Heard of her? Probably. Name a film she’s done? Not so easy. Barbara Stanwyck earned a deserved spot in the A-List of classic Hollywood celebrity in her day. She played in 85 films over the course of 38 years, a Nick Cage-like pace punctuated with terrific range from comedies to tear-jerkers to hard-boiled film noir. She was nominated four times for Best Lead Actress but never won (though she did take home several Emmys for her later work in television), and was awarded a Lifetime Achievement Award from the American Film Institute. To contemporary eyes she’s in a bit of a fog, not as clear a classic figure as the sharp-witted Katharine Hepburn or the tough gravitas of Bette Davis. Part of that haze is due to Stanwyck’s chameleonic range, the ur Meryl Streep if you will, as she tackled so many different kinds of roles with fluid aplomb. For the next two months, TIFF Cinematheque shines a light on Stanwyck’s wide-ranging career, revealing a fierce, independent icon from a bygone era. Bold and brassy, she’s all the reason they’re calling the program Ball of Fire.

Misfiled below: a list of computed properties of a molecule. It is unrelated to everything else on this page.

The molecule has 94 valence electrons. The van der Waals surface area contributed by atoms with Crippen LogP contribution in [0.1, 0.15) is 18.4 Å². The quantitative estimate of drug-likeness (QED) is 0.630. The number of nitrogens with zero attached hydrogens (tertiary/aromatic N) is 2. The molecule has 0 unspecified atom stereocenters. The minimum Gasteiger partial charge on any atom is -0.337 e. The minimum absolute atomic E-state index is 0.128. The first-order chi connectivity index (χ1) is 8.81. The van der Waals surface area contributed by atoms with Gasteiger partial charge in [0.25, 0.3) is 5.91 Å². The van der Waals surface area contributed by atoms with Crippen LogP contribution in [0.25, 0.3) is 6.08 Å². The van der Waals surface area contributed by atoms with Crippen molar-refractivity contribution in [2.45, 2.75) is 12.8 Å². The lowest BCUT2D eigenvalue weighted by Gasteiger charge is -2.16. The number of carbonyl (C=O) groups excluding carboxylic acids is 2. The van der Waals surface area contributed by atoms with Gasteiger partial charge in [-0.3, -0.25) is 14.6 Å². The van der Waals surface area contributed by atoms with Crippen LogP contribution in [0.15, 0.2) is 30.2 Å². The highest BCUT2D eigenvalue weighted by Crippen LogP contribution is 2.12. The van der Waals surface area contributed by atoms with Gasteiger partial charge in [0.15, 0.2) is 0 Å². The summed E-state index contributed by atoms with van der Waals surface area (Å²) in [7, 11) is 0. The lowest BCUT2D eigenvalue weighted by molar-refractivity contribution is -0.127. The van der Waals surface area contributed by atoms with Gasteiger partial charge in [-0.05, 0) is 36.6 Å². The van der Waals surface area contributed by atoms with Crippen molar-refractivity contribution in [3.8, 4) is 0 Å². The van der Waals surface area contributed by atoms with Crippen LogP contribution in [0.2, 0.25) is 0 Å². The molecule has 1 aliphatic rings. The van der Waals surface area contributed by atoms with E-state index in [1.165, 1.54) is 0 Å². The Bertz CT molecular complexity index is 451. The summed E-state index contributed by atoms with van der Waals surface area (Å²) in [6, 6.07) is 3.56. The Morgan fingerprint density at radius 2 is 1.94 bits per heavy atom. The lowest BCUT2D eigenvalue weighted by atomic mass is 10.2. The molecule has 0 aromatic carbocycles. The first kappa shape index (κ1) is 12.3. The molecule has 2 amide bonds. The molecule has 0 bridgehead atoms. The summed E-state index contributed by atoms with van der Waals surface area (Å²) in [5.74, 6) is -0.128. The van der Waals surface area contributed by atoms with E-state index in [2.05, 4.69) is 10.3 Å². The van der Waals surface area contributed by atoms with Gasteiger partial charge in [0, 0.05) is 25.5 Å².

Stanwyck has one of those movie-star origin stories that says destined for fame with its lurid twists. Born Ruby Stevens, she grew up in Brooklyn. At age four, a drunk pushed her mother off a streetcar, killing her due to complications from a miscarriage. Two weeks later her father fled to go work on the Panama Canal and never returned, leaving Stanwyck and her siblings as orphans. All of nine, her older sister Mildred took care of her and her brother Byron at first, but that simply wouldn’t fly, and they headed to a series of foster homes. Fiercely independent even then, Stanwyck regularly ran away. Eventually, she was released back into the custody of Mildred, who’d become a showgirl. Young Ruby toured with her, learning the routines and becoming enamored with the lifestyle. She dropped out of school at age 14, took an assortment of shopgirl jobs, and, in 1923, at the ripe old age of 16, landed a semi-permanent gig as a showgirl with Ziegfeld Follies. After a few years she branched out to Broadway, and in 1927 landed her first lead role in the hugely successful show Burlesque. With her theatre breakthrough, Hollywood was knocking at her door almost immediately, and within two years she and her husband had moved to Hollywood and she was a leading lady. Her first bit movie role came back in 1927 as well, as a dancer in Broadway Nights (1927). The producers thought Ruby Stevens sounded too burlesque for their taste, so the fresh ingenue was rechristened Barbara Stanwyck.